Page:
A. Zoom has also been used for intergenerational meetings with our Cubs Club members (5- to 12-year-olds) who, on a fortnightly basis, have been chatting with residents at a local aged care facility. These meetings have been facilitated by Lions and a coordinator at the facility, and they have shared stories about travel, and discussed history, music and movies. This will be an ongoing project as it has proven to be very successful.

At Easter, the Lions Club of Melbourne Next Gen invited some of our Cubs Club members to join their Virtual Easter Egg Hunt. This involved everyone using Google Hangouts to join in. There were different hosts who took it in turns at their homes to “host” meetings. At one house, for example, it was “find the eggs on the shelf” – they would do a “fly by” with the video across the shelves, zoom in and out, then each person would take a guess as to where they thought an egg was from the comfort of their own homes. Another host had hidden eggs in their garden, while another had made cards and you had to pick a card number to find out how many points were inside. The winners who scored the most points across the virtual egg hunt got a prize posted in the mail. A great way to engage, and include everyone when a physical group activity wasn’t an option.

Q. How did you get started using these tools? How do you train other members?

A. With Zoom, we saw that District had started using it with the DGE of the day. During COVID-19, we brought it to the club to trial and it worked very well. Great to record meetings and then share them privately online for members who couldn’t attend.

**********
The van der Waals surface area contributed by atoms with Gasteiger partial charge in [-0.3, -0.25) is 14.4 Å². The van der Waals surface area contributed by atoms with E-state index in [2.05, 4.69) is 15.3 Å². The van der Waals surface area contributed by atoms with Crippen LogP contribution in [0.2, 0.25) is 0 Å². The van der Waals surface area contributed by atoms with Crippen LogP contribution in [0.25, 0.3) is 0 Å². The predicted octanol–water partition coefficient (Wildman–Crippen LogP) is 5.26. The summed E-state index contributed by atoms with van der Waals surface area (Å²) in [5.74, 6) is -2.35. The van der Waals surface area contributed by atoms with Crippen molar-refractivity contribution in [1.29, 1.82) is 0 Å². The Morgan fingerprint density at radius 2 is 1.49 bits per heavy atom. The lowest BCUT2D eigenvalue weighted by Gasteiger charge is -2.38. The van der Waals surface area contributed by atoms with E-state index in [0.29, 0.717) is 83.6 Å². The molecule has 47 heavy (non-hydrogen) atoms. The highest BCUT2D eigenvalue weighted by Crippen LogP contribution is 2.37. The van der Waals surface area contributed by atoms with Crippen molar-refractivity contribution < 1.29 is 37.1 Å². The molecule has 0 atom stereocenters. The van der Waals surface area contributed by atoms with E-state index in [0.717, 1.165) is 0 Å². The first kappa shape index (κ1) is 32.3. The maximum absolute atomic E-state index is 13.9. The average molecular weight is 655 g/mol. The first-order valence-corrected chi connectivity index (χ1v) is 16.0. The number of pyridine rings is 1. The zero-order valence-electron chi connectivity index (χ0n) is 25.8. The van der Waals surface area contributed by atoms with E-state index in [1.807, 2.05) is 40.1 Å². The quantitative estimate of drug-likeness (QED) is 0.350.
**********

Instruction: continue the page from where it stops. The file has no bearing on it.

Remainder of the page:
Instructions were sent out with the meeting invitations for those who weren’t familiar with how to use it. We also had members on standby (via phone) for anyone needing assistance.

Q. What has been your biggest challenge when using digital tools for your club? Have you been able to overcome this challenge, and if so, how?

A. The biggest challenge has been to get members on board with meeting virtually. Some members, generally our older members, prefer to not meet at all if it can’t be in person. They’re  not interested in sitting in front of a computer. Others are not set up with devices to attend online. This is always going to be the case with some people, but we have done our best to accommodate as many members as possible.

Q. What are the three most useful tips for getting started with virtual meetings that you’d like to share with Lions and Leos?

  1. Understand that virtual meetings are not for everyone and that expectations need to be set for what you hope to achieve by hosting this type of meeting.
  2. Make sure that instructions are provided for members, and that help is available to try and get them connected. Many will give up if it doesn’t work the first few times and they don’t have any help. It’s a great idea to also have a test run before an actual meeting to ensure people can connect and understand how to use it.
  3. Have fun. Think outside the square and organize a game of some sort or some humor (maybe everyone can wear a hat or bring a pet). There is business that needs to be conducted and specific things that you need to accomplish as you would in a face-to-face meeting, but it’s just not the same, so have some fun with it too.

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Jacqui MacKenzie is the social media and community manager for Lions Clubs International.